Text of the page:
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New House members poised for banking panel seats

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WASHINGTON (5/30/08)--After winning recent special elections, several new members of Congress may take seats on the House Financial Services Committee. According to Congressional Quarterly, the House Democratic Steering and Policy Committee recommended Financial Services assignments for these most recent election victors:
* Jackie Speier (D-Calif.) won the seat formerly held by Tom Lantos (D-Calif.), who died of cancer on Feb. 11; * Don Cazayoux (D-La.) won the seat formerly held by Republican Richard Baker, who resigned in February to join a hedge fund trade association; and * Travis W. Childers (D-Miss.) won the seat formerly held by Republican Roger Wicker, who was appointed to the Senate in December.
Earlier this year, U.S. Reps. Bill Foster (D-Ill.) and André Carson (D-Ind.) were appointed to the House Financial Services Committee. The changes could occur after Congress returns from the Memorial Day recess. That’s when the full Democratic Caucus will vote on the nominations, reports Congressional Quarterly

Inside Washington (05/29/2008)

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* WASHINGTON (5/30/08)--It’s important to foster relationships with government-insured depository institutions with the means to provide the underserved with the opportunity to save, borrow, invest and build solid credit files, National Credit Union Administration (NCUA) Vice Chairman Rodney Hood said at a general forum this week. The forum was organized by the Boston and Worcester Alliances for Economic Inclusion (AEI) at Brandeis University. Hood applauded Dan Egan, president of the Massachusetts Credit Union League, and Ann Clancy, league senior vice president and general counsel, for their attendance and participation with AEI. Hood discussed the danger of predatory lending and said credit unions are working to combat the problem. He also emphasized the NCUA’s Office of Small Credit Union Initiatives, which offers assistance through community development initiatives, grants and loans at 1% interest, student internships and volunteer income tax assistance. Hood recognized the partnerships credit unions are creating with Operation Hope, the Federal Home Loan Banks, the Department of Housing and Urban Development, the Department of Treasury’s Community Development Financial Institutions fund and the Internal Revenue Service ...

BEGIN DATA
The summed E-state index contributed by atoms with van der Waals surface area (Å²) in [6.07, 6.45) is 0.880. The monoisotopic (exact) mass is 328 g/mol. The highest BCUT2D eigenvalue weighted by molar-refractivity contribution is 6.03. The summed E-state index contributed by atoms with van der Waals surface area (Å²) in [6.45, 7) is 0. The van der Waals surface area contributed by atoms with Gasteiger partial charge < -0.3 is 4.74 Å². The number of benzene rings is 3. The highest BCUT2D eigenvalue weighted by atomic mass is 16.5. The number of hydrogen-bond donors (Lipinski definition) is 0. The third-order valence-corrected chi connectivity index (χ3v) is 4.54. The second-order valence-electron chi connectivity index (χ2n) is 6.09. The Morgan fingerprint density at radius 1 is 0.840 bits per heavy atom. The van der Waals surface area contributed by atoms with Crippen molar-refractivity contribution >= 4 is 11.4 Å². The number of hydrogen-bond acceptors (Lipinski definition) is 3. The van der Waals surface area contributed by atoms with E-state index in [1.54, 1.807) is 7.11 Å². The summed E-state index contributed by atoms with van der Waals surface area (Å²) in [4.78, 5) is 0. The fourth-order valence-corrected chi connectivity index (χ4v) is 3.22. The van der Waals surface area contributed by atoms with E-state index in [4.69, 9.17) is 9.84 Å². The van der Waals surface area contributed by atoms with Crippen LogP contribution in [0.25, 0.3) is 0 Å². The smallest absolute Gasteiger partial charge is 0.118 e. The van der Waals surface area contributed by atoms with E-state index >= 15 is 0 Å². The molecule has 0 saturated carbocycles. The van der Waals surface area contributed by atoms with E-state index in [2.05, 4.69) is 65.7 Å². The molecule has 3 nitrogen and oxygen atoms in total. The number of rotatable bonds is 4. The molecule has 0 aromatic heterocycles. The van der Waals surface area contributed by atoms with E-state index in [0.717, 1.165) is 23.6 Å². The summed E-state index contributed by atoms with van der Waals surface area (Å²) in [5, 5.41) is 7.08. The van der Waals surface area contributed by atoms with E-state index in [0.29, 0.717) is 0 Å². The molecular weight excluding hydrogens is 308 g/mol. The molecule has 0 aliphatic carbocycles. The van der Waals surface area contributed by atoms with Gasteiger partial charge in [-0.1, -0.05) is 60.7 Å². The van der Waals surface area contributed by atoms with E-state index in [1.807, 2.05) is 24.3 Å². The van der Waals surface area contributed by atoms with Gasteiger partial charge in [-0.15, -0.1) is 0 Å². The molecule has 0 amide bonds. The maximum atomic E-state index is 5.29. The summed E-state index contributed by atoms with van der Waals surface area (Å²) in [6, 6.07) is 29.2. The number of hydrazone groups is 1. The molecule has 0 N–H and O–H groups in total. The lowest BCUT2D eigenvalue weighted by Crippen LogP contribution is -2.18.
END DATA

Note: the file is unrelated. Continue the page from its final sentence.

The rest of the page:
Real estate loans hobble bank profits

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WASHINGTON (5/30/08)--Troubled real estate loans reduced commercial bank and thrift net income to $19.3 billion in the first quarter of 2008--down from the $35.6 billion the industry earned in the first quarter of 2007. The Federal Deposit Insurance Corp. (FDIC) yesterday cited higher provisions for loan losses as the primary reason for the drop in industry profits. The size of the earnings decline was attributed mainly to a few large institutions, but more than half of all insured institutions reported lower net income in the first quarter. The FDIC said bank and thrift noncurrent loans still are rising sharply. Loans 90 days or more past due increased by $26 billion (or 24%) to $136 billion during the first quarter. That followed a $27 billion increase in the fourth quarter of 2007. The FDIC said real estate loans comprised almost 90% of the increase in noncurrent loans during the first quarter, but noncurrent levels increased in all major loan categories. At the end of the first quarter, 1.7% of the industry's loans and leases were noncurrent. By comparison, credit unions have shown a special capability to make solid loans. While the National Credit Union Administration shows net charge-offs rose to 0.67% in first-quarter 2008 from 0.50% in fourth-quarter 2007, credit union charge-offs still are lower than banks'. Banks' net charge-offs reached a five-year high of 0.99% in first-quarter 2008, up from 0.83% in fourth-quarter 2007, reports the Federal Deposit Insurance Corp. FDIC Chairman Sheila C. Bair said the banks and thrifts being closely monitored “are those with high levels of exposure to subprime and nontraditional mortgages, with concentrations of construction loans in overbuilt markets, and institutions that get a large share of their revenues from market-related activities, such as from securities trading."